Vocalist Rocio Gil and guitarist Drew Woerner
Tonight I was at another bar in town that should remain nameless (Crown & Anchor) and there was a singer playing with a band that should also go unnamed (Steve Stafford) who’s been playing Neil Young’s ‘Rocking in the Free World’ on local stages for over ten years and he still DOESN’T KNOW THE FUCKING WORDS. It was my tipping point. I’d had enough. Had I not been in company that I didn’t want to offend I’d have dragged him off the stage and shoved a copy of Neil’s ‘Freedom’ CD down his throat because that certainly would’ve sounded better.
To get away from this musical jerkoff I crossed town to Azars and walked in to a band that shouldn’t remain nameless, The Replay, whose lead singer was not only wailing out everything from Radiohead to Joplin in ranges most B-list singers dream of hitting, but she was literally fucking the music from her waist. That happens when you have control of the song rather than the other way around. As I watched and listened and the crowd danced at the foot of her stage, lead singer Rocio Gil literally slapped the band’s catalogue upside the head and made it her bitch for a night. She was that good and the difference was that noticeable.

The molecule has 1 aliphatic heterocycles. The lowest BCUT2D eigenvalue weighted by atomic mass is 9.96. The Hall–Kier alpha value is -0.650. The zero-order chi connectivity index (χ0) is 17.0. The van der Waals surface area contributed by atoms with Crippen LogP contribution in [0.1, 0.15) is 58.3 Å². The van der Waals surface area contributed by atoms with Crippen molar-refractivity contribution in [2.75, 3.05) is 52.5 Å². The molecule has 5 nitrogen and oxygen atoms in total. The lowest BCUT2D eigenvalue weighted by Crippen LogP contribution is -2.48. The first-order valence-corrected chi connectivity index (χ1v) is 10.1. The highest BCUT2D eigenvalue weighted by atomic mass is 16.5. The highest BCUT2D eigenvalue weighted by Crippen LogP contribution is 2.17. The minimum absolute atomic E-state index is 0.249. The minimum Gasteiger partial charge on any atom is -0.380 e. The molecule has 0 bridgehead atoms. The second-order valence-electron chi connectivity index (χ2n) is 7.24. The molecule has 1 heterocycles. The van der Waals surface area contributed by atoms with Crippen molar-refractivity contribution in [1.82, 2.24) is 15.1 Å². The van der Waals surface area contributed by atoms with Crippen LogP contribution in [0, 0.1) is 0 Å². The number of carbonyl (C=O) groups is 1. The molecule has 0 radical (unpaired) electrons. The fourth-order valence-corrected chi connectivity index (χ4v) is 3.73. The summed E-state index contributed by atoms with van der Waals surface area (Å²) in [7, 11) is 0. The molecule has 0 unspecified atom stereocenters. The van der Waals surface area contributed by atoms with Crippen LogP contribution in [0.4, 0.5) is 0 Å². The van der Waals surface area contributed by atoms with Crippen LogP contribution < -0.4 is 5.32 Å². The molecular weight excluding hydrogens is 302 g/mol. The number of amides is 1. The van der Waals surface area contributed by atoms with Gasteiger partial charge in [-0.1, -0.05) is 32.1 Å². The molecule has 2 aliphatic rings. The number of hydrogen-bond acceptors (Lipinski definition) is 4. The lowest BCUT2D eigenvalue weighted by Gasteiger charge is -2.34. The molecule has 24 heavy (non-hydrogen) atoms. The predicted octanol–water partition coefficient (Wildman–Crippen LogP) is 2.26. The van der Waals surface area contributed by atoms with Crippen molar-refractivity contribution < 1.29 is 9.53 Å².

There’s a term unnamed singers should learn, and its dynamic. Audiences don’t come to bars, spend upward of $100 to watch a band suckle the teat of local bar owners with the same tired act and stroke us off with a Sublime song they learned a few years ago as if that updates the playlist and there, mission accomplished.
And you know what? It didn’t bother me that she occasionally used the iPhone mounted to her mike stand to remind her of her place in the lyrics, because I’d rather have that minor technological update as a band’s unofficial fifth member than risk her slipping a moment and break the intensity she had going on stage. From what I could see, she didn’t use it much. Most people don’t when the band is channeling thru them – and that inspiration pours through to us. And anyone playing in and promoting a cover band will tell you, the audience’s opinion ultimately means everything. It’s right up there with ‘how much did people spend in here tonight?’
So maybe this is a love note to bar and restaurant owners out there. Stop letting uninspired musicians hoodwink you into hiring their tired act and we’ll come back to your place, check in on Facebook and promote what’s going on.
Sincerity is the brilliant, often ignored stepchild in the world of local cover bands. And yet that’s what we come hoping to see, it’s why we stay, and what we hope to experience in the few precious hours we get on weekends to visit with live musicians. It isn’t asking too much for intensity, or at least accuracy. But when you’re busy chasing the next paying gig – so much that you fumble lyrics and hope to pacify your audience with mediocrity, it isn’t long before the audience moves elsewhere.